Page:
Douglas County West’s Jim Knott has a new title.

“Principal-slash-prom shop manager,” he said with a laugh. “That part doesn’t pay very well.”

School secretary Kristi Trost is Knott’s boss — for his second job. She’s the one who came up with the idea to collect prom dresses for high school students whose lives have been disrupted by recent flooding.

Their effort has succeeded beyond their wildest dreams. Several high schools, former students and individuals have donated more than 150 dresses for the Valley school’s April 6 prom.

The response has been so overwhelming that Trost is now directing donations to schools in Glenwood, Fremont and North Bend.

“Any other flood-affected schools who would possibly need help,” Trost said.


Several high schools have helped DC West by assisting with the collection of dresses.

Develop Model Management, Fashion Institute Guild and Omaha Fashion Week put out a collective plea via Facebook to “Marie Kondo your closets for a good cause.”

Brook Hudson, founder and producer of OFW, said she was out of town when the flood hit.

“I wanted to do something to help ... but didn’t know what. This couldn’t be more perfect,” she said. “My hope is that anything that’s left over from the DC West boutique can be passed on to girls in Wahoo, Fremont and other affected communities.”

The in-school suspension room at DC West has been turned into a pop-up boutique with mirrors and a dressing area. Jewelry is laid out on a study desk. Girls can pick out everything they’ll need to be prom ready.

“It’s spilling out in the commons area,” Knott said of the clothing and accessories. “It’s a good problem.”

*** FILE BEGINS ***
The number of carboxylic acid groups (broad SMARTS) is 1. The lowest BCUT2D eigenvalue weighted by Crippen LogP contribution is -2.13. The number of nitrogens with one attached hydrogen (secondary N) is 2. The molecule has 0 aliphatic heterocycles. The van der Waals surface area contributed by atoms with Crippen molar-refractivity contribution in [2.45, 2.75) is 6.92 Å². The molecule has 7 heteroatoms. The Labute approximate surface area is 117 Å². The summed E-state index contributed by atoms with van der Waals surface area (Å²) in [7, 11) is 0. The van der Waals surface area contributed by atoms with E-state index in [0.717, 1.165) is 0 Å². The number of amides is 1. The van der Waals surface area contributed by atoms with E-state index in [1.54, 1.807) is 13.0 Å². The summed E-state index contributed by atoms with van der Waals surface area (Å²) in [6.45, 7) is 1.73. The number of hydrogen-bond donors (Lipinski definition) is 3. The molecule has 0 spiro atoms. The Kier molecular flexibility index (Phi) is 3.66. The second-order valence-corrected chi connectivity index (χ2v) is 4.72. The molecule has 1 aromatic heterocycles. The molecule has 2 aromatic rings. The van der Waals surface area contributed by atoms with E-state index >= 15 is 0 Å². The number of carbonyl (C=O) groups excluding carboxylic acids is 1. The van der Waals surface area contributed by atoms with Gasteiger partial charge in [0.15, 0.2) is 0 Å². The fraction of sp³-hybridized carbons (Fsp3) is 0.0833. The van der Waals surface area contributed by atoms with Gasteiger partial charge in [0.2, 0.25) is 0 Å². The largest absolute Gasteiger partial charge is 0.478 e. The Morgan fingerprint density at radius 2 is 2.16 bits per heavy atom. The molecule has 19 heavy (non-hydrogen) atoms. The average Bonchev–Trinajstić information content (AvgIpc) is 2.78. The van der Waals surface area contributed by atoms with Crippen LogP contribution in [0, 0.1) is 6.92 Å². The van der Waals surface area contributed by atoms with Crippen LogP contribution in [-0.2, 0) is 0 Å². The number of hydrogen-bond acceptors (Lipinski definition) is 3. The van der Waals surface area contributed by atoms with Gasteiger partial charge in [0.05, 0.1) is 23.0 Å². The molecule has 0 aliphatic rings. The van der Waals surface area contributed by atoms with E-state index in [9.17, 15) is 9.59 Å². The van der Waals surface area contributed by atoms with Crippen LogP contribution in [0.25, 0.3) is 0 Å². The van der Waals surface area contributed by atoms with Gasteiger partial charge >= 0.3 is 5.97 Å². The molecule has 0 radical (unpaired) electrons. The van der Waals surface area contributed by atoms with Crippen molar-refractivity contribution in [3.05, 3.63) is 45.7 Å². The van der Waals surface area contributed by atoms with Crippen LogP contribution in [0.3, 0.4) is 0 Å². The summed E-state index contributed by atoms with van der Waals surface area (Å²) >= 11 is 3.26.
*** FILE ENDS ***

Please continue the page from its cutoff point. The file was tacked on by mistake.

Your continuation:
A home-schooled student from Valley wasn’t going to be able to go to prom until her mom heard about DC West’s project while she was volunteering.

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DC West senior Jessica Bonacci was in the same boat. Her family had 5½ feet of water in their house in King Lake. The family of five has been working with the Red Cross, but still doesn’t have a permanent residence.

She’s chosen a gold mermaid-style dress that Trost knew would look perfect.

“When it happened, I asked, ‘Am I even going to be able to go to prom or have a graduation party?’ ” Bonacci said. “All our money is going to rebuilding and other finances.”

The idea came to Trost when she couldn’t get home to Waterloo after it first flooded. She and her sister, Kelli Sutter, started reaching out to friends.


The makeshift boutique at DC West features dresses in many hues, but the girls could still use some options in larger sizes.

DC West junior Zoe Sennett has helped her pick up and organize dresses, and she made a video to let girls know what’s available. Senior Alexandra McKee color coded items and has helped in the shop.

It has been a bonding experience, McKee said, because whether or not a student’s home was hit by flooding, it has affected everyone.

“You mingle with all these girls. Everyone comes out in their dresses,” she said. “They are so pretty, and you are so happy for them. It’s so exciting and so fun to be a part of.”

If they have items left over, they might save them for future years. It’s been an easy way to provide for kids in need.

There’s still one thing many of the girls need: dates.

“We’re a very female-populated school,” Sennett said.